Science week gets under way with a (controlled) bang

Events aim to promote interest in taking up science and technology-related subjects

For all those who feel superior to vegetables, Science Week kicked off yesterday with the news that potatoes have more chromosomes than humans. The 19th annual National Science Week features more than 800 events across the country aimed at educating people about – and sometimes revealing the funnier side of – science.

In Dublin, the Curiosity Lab in Temple Bar has transformed Smock Alley Theatre into a science and technology adventure playground. Displays feature robotic heads, snap-together electronics, colourbots, marble runs and mountains of Lego.

The Space Tourist event on Thursday will invite the audience to delve into the future of space travel with special guests, Nasa astronaut Greg Johnson, Dr Niamh Shaw and Prof Ian Robertson.

Also in Dublin, the Celebrate Science Smashing Science programme, running from November 13th-15th, will involve a series of films, discussions and interactions with scientists. Science movie buffs, tech lovers and those with enquiring minds are invited to Dublin's CHQ Building for evenings of film, discussion and exploration.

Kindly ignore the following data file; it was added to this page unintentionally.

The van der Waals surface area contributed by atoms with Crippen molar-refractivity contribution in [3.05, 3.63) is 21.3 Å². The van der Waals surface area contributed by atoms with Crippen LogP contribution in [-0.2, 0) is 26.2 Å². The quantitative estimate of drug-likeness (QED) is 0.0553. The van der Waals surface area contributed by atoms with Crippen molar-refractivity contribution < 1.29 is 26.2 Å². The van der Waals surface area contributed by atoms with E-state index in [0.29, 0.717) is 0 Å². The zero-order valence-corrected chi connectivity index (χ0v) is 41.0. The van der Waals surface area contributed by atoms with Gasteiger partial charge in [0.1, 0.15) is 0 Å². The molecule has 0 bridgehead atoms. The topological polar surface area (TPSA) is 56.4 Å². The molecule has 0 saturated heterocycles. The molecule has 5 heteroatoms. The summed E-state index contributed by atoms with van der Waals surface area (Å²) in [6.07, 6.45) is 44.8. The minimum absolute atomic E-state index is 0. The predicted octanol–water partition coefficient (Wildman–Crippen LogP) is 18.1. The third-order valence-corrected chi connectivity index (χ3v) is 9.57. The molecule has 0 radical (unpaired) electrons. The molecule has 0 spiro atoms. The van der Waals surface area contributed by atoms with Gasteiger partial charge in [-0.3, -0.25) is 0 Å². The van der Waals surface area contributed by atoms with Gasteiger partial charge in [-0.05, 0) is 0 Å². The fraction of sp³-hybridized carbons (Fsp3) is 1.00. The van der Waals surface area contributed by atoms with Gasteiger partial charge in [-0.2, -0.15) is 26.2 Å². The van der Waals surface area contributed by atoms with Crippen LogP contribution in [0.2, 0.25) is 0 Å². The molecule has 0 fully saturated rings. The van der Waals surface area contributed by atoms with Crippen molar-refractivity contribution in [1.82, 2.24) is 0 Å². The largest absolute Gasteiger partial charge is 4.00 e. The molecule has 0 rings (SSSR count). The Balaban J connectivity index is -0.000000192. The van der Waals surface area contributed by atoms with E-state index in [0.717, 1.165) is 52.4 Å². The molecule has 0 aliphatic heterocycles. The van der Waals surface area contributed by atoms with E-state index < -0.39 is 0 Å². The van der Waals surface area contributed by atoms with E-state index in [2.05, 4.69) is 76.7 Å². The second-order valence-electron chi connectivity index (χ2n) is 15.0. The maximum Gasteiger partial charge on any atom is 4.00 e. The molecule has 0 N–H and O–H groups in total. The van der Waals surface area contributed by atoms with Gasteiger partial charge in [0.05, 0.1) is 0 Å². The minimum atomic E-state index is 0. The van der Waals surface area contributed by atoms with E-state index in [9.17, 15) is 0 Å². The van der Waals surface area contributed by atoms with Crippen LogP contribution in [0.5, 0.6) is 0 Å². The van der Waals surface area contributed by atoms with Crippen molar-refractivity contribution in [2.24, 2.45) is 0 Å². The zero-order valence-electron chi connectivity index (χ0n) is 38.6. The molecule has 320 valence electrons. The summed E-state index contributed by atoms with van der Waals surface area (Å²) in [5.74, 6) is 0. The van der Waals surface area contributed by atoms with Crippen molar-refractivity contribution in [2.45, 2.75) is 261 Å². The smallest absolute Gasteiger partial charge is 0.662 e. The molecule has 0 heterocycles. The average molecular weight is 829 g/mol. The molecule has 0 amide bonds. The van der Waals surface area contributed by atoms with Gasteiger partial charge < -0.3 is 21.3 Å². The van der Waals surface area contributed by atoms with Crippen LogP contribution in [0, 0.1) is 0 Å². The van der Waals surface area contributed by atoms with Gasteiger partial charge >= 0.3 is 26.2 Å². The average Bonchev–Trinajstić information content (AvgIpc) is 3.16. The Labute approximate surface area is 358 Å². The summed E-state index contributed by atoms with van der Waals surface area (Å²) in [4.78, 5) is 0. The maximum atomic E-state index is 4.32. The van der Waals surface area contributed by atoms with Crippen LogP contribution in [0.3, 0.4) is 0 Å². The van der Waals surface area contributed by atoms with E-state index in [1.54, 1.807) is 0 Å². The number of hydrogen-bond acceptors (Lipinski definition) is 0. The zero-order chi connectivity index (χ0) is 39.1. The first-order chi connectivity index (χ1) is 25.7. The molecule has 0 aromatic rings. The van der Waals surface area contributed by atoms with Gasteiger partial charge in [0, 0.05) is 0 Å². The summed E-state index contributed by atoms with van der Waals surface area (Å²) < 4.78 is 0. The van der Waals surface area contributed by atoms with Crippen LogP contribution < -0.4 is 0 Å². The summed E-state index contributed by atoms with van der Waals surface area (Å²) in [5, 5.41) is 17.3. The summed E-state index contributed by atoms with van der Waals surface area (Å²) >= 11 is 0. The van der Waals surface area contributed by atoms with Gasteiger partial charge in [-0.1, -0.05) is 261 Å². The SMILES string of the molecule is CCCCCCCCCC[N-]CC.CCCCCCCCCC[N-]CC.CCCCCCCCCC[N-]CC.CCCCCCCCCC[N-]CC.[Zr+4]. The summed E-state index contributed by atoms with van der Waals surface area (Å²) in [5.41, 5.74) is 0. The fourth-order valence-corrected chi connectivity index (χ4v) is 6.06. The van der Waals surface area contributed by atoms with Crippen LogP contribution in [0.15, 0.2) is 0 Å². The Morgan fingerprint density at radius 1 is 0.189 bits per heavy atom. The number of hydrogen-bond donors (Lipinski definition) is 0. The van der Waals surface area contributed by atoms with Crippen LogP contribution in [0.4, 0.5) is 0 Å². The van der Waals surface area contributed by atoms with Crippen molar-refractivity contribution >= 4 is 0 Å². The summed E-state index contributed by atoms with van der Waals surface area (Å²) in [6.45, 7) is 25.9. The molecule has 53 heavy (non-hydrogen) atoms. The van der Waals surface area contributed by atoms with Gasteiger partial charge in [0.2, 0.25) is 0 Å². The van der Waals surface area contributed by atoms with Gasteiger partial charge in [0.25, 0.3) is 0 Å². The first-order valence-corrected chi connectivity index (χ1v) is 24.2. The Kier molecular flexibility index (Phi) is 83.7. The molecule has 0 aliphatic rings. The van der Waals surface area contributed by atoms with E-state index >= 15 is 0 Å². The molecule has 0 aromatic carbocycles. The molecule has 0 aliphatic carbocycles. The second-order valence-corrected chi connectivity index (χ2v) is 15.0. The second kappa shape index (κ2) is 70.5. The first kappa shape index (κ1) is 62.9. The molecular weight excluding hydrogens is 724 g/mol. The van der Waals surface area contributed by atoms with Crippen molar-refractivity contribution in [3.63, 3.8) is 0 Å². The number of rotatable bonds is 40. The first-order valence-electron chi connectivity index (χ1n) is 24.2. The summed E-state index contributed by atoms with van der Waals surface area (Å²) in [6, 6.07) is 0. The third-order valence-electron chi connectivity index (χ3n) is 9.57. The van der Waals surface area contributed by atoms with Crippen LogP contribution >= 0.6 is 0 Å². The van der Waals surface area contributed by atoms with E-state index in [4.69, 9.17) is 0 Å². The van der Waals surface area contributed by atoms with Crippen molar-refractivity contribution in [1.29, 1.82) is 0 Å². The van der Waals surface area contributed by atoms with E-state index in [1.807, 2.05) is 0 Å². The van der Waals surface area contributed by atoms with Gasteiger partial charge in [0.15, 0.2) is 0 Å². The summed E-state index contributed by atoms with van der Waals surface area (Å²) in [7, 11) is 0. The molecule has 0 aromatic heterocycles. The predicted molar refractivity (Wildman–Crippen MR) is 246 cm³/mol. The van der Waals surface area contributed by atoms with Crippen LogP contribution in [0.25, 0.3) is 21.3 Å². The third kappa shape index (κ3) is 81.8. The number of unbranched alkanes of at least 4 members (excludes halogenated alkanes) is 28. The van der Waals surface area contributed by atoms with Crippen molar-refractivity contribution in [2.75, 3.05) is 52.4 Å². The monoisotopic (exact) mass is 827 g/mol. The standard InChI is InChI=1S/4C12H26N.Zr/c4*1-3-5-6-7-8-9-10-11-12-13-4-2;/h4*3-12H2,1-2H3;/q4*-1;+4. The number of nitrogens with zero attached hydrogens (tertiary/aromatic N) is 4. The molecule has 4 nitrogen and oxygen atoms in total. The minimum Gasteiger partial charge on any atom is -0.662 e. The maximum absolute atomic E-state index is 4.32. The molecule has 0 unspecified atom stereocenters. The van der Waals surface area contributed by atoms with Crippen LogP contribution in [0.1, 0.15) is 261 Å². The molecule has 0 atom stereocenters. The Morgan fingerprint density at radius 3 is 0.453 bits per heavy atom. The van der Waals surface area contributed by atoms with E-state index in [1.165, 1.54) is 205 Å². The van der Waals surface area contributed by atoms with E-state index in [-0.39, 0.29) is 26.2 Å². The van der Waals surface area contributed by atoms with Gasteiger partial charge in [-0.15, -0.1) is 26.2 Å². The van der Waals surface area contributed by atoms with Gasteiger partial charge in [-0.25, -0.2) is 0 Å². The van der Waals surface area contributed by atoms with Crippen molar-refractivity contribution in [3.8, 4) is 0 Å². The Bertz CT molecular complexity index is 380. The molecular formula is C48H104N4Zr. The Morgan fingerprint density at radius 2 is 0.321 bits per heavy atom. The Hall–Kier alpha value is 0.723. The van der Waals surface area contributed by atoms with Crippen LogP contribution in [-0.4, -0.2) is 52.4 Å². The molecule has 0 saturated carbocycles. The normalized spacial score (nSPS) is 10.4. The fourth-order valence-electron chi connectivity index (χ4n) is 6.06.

Across the country there are events in Cork, Waterford, Limerick, Galway, Mayo, Sligo and the midlands. Co-ordinated by SFI Discover, the education and public engagement programme of Science Foundation Ireland, Science Week aims to inspire young people to study and take up careers in science, technology, engineering and maths.

According to Prof Mark Ferguson, director general of SFI, the week "truly is an open invitation to everyone to explore the power of science and how it impacts our world. It is imperative that we encourage young people in particular to consider science subjects for their studies and future careers. Science, technology, engineering and maths offer rewarding career paths and form the basis of a sustainable economy." For a full list of events see

Tim O'Brien

Tim O'Brien

Tim O'Brien is an Irish Times journalist